On the lack of morality in Marxism

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Marxism, or communism, is fundamentally opposed to every form of freedom. At its core and in its every expression in history it is immoral.

A new blog series at Declination is exploring Marxism and Morality, Part One.

The first post in the series addresses the common defense of communism/Marxism, which is the claim that every single attempt at Marxism wasn’t a “real” effort. If it had just been tried correctly it would have been a stupendous success.

Amongst the problems with that false argument is that if every single effort to attempt something is a failure there’s something wrong with the theory.

Author draws the analogy of someone who tells you he has developed the world’s best salmon farm which will produce the tastiest salmon on the planet. When you visit his brilliant farm in the desert and point out there is no water in it, he replies it was a wonderful idea but the implementation got in the way.

You see the pesky nature of salmon needing lots of water got in the way of his brilliant idea. Likewise some little distraction or flaw in human nature interrupted the perfect implementation of a Marxist utopia. No, the severe theoretical flaws in the salmon farm and Marxism is the problem. See the article for better detail on the analogy.

Article explores two quotes from Das Kapital. Both focus on the idea that workers in an industrial setting are bound in wage-labor with only minor differences from slaves in times of slave-labor. The only difference is how the surplus value, which by sleight-of-hand is defined as obviously belonging to the worker, is involuntarily extracted from the worker.

The book was written in the time of dirty, messy, dangerous factories.  The work was indeed dirty and messy and dangerous and disgusting.

Ponder for a moment where the overwhelmingly vast majority of workers in those terrible factories worked previously. They were on the farm. Without modern technology, life on the farm consisted of long hours, dirty work, backbreaking effort, with dangers of its own. If you want to consider danger, ponder the risk that one nasty storm at the wrong time means you and your family will starve to death this year.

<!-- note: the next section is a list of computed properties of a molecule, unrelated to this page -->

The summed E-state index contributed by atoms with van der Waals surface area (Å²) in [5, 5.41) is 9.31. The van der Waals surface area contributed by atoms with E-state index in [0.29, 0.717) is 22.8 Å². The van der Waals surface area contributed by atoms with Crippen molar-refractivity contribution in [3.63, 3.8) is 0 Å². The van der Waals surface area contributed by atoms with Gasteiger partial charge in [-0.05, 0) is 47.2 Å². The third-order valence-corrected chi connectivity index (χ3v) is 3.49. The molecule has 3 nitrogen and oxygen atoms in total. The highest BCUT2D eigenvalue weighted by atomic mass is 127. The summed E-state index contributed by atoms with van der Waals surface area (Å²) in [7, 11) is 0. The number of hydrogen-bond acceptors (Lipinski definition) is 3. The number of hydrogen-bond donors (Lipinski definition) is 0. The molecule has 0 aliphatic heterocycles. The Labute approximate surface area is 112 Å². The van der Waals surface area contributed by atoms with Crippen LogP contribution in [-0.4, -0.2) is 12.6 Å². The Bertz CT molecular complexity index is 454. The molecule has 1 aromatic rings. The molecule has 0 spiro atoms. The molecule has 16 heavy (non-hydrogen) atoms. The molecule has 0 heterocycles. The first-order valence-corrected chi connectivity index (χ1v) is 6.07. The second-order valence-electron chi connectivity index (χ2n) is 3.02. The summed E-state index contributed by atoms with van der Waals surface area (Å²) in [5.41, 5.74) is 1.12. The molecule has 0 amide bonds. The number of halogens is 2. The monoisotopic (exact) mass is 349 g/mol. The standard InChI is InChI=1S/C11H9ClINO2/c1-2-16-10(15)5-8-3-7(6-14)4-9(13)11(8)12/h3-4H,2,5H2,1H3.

The telling difference, hard though it is to believe, is that life was better working in the factory than on the farm. Otherwise lots of folks would have gone back to the farms.

Author illustrates the story of the current criticism of Wal-Mart and the praise of Costco because Costco pays far higher wages, including health coverage. Why can’t every company be like Costco, the critics ask.

Author answers the question by explaining his experiences when he worked at Costco. Yes, they do have higher pay than Wal-Mart.

The difference is Costco has far higher expectations for output from workers. You worked your fingers to the bone at Costco. Of a group of 20 that started same time as he did, he was one of three still there after 90 days. A few were fired but most quit because the work was too physically demanding.

In contrast during his time of shopping at Wal-Mart he has observed workers usually moving slower than they do at Costco. The lines at Wal-Mart move slower than at Costco because the cashiers at Costco are faster.

His observation is you have a choice: if you want to have a slower work pace that is not quite as physically draining, you can choose to work at Wal-Mart. If instead, you want a higher compensation package and are willing to work far harder, you can choose to work at Costco.

That is the practical, simple explanation in everyday language on why Marxism is a theoretical failure.

A worker who has freedom to choose where to go to work and pick a trade-off between difficulty of work and level of pay is not a slave. That person is free.

The author’s conclusion:

Nobody ever said that just because you aren’t a slave, life will be easy, full of plenty, and without dangerous, difficult struggles. A hard life doesn’t make you a slave, and an easy life doesn’t mean you aren’t one. Choice, not labor, is what determines your status as a slave or a free man.

If you need an explanation of why life is going to always have difficult struggles, always be dangerous, and always require us to toil for our daily bread, you will need to look outside politics, outside science, and especially outside economics.

To find an explanation you’ll need to look to theology. Check out Genesis chapter 3 for the clear, simple answer. You  may not like the answer, but there is an answer to the question.

Back to economics.

Here is that fantastic one sentence explanation of freedom:

Choice, not labor, is what determines your status as a slave or a free man.

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